Two suspects charged in connection with a crime spree that left three people dead and included robberies at a string of 7-Eleven robberies across the Southland made their first court appearances Tuesday, but their arraignment on various felony counts was delayed until next month.
Malik Patt of Los Angeles is facing three counts of murder, along with attempted murder and other felonies in connection with killings that occurred July 11 in or near 7-Eleven stores in Santa Ana and Brea, along with the July 9 killing of a homeless man in North Hills in Los Angeles County.
“Patt is a stone-cold serial killer,” Orange County District Attorney Todd Spitzer said at a news conference Monday announcing the criminal charges. “There’s no other way to describe him.”
In addition to the three murder counts, Patt also faces two counts of attempted murder, three counts of robbery and one count of carjacking while armed, according to Spitzer.
The charges against Patt include special circumstance allegations of multiple murders and murder in the commission of a robbery. The case also includes various sentencing enhancements for personal use or discharge of a handgun.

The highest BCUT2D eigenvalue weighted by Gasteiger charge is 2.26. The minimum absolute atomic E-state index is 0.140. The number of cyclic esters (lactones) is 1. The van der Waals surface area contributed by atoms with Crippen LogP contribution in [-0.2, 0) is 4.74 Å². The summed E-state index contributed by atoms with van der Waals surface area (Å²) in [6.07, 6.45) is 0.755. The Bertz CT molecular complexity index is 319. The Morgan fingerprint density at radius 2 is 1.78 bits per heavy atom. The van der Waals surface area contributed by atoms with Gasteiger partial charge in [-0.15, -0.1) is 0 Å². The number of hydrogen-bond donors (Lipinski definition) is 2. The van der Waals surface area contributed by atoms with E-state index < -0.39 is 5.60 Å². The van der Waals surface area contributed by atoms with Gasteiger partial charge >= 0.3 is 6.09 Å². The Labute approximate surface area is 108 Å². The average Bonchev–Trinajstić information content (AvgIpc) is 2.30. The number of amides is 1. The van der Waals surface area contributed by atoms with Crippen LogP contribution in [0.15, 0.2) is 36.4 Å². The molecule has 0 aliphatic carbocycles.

Patt faces a possible death sentence, if prosecutors opt to pursue it. At a minimum, he would face life in prison without the possibility of parole if convicted at trial.
The co-defendant in the case, 44-year-old Jason Payne, described as a neighbor of Patt, was charged with three counts of robbery and one count of attempted robbery, stemming from heists in Santa Ana, La Habra and Brea, Spitzer said.
Spitzer said Payne has been a sort of “mentor” to Patt.
Payne was only charged with robberies — not murder — at this time because of a change in state law that requires prosecutors to show more evidence that the suspect knew killing was part of the plan and that he acted in a way that showed reckless indifference to the lives of the victims, Spitzer said. Payne is charged with two counts of robbery and a count of attempted robbery.
Both men appeared in court in Santa Ana Tuesday, but their arraignment was delayed until Aug. 18.
Patt is being held without bail. Payne’s bail was set at $100,000, which is double the normal amount.
Payne’s attorney, Tracy LeSage of the Orange county Public Defender’s Office, argued for at most a $50,000 bail so her client could continue working at his job to provide for himself and his family.